25
Jan

A Politician versus Coca Cola – What is the Difference?

Written on January 25, 2012 by magdalena.wojcieszak in News

Whether we like it or not, political campaigns have become increasingly professionalized, with candidates relying on consultants and analysts to design an effective campaign. These consultants constantly rely on information about citizens’ attitudes, behaviors, voting intentions and policy preferences to craft campaign messages and reach specific target groups with specific policy proposals via specifically selected media channels.

This trend has started in the US, where no presidential or congressional election is possible without the presence of a multi-million dollar political consulting industry.  In the recent years, this trend has spread, with consulting agencies mushrooming around the globe, trade organizations uniting thousands of consultants, advisors and pollsters anywhere between Europe and Latin America and with consultants from one country advising on electoral campaigns internationally (as was the case, for example, with Frank Luntz from the US helping the British Conservatives or Silvio Berlusconi in Italy years back . The professionalization of campaigns has lifted some consultants to the status of celebrities, often appearing in the media and likely earning more than the politicians they help to elect (e.g., James Carville from the left or Frank Luntz from the right of the political spectrum). Meantime, critics have blamed the industry for increasing the costs of political campaigns and the resulting marginalization of candidates from minor political parties.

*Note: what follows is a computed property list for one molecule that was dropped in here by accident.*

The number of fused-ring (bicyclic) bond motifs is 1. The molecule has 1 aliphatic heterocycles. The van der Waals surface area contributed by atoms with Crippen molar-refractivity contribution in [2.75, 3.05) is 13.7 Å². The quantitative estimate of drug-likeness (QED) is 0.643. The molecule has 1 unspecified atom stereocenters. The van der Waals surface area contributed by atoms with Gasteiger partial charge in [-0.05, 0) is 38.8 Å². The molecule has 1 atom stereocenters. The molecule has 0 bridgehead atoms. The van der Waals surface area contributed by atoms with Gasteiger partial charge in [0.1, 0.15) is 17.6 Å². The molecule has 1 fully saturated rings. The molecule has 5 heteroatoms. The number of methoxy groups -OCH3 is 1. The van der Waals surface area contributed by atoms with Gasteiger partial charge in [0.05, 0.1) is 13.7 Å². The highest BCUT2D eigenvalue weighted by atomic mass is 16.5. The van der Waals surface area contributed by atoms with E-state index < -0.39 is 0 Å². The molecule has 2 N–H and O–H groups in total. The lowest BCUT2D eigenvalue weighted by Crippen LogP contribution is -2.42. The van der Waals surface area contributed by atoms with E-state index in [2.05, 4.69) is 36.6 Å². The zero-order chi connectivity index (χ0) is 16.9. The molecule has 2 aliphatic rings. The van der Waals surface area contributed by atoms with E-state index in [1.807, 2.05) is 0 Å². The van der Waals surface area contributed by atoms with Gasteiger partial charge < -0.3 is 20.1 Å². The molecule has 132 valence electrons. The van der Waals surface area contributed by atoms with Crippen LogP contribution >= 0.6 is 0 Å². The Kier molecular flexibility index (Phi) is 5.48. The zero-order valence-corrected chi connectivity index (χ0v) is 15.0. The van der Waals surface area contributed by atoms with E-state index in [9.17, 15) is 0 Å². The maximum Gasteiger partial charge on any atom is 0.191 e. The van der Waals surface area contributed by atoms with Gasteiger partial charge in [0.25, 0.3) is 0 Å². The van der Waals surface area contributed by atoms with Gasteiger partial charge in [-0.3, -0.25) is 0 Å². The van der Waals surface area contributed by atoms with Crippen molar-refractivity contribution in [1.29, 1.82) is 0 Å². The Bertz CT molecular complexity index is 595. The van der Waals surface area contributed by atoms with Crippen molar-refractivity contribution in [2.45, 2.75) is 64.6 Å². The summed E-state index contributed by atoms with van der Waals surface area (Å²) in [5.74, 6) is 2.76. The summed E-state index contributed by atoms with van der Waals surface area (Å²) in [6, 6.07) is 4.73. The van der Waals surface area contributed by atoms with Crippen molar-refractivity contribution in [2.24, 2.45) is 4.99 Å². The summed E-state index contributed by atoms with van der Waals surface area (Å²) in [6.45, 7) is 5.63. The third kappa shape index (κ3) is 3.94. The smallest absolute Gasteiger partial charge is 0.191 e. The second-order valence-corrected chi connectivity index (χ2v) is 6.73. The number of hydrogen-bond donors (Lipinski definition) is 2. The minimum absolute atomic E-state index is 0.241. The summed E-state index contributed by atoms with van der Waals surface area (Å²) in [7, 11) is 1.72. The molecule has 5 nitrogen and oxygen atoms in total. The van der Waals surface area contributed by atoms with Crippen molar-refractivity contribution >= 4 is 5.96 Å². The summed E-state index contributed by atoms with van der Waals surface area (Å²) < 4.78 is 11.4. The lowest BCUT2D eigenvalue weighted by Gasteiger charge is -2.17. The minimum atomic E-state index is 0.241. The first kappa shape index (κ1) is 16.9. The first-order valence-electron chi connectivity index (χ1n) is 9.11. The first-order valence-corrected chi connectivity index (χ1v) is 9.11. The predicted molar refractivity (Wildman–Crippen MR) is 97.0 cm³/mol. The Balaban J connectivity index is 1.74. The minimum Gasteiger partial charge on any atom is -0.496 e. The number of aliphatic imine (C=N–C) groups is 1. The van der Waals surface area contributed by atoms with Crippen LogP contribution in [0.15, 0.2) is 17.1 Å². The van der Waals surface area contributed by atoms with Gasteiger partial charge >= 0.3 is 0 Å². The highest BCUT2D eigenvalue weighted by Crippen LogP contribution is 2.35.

But, what exactly is political consulting? What is the precise role of those who advise on electoral campaigns? Is “selling” a political candidate similar to selling toothpaste or a specific brand of beer? Are we correct to blame campaign advisors for the ills of modern democracies?

If you are interested in these processes and would like to know the answers to these questions, the next seminar “Scientists and Professionals in Communications” is for you.

On February 9th, Alfredo Franco, Senior Consultant at Redondo & Asociados, Public Affairs Firm will shed light on these issues. In his talk, titled “Political consulting — changing minds, mobilizing to action and winning votes” he will not only show that political consulting – while being a sexy trend in communications – also necessitates comprehensive knowledge and specific skills. In addition, Alfredo will discuss the differences between marketing a political candidate and a product, showing what makes a political consultant different from an advertising consultant. These issues are also part of the new Master Program in Political Communication, to be launched by IE University in October, 2012.

The seminar will take place on Thursday, February 9th, 18.30-20.00, Madrid time.

Location: Maria de Molina 27, M-001, Madrid.

Important: the seminar will be streamed!

If you are interested in joining the Master Program in Political Communication or one of the other Communication programs, please register for the event at: http://info.ie.edu/request/inicio.aspx?events={74afda18-8a43-e111-8310-005056b42592}&idioma=eng

Otherwise, please register as a guest: http://meet.ie.edu/ieuniversidadsc/

Comments

Laura Illia January 25, 2012 - 6:15 pm

Practice teaches us that communication mechanisms of political and corporate campaigns are similar. Clearily what you do with these campaigns makes the difference. Doing claims is easy, supporting these claims is anything but easy

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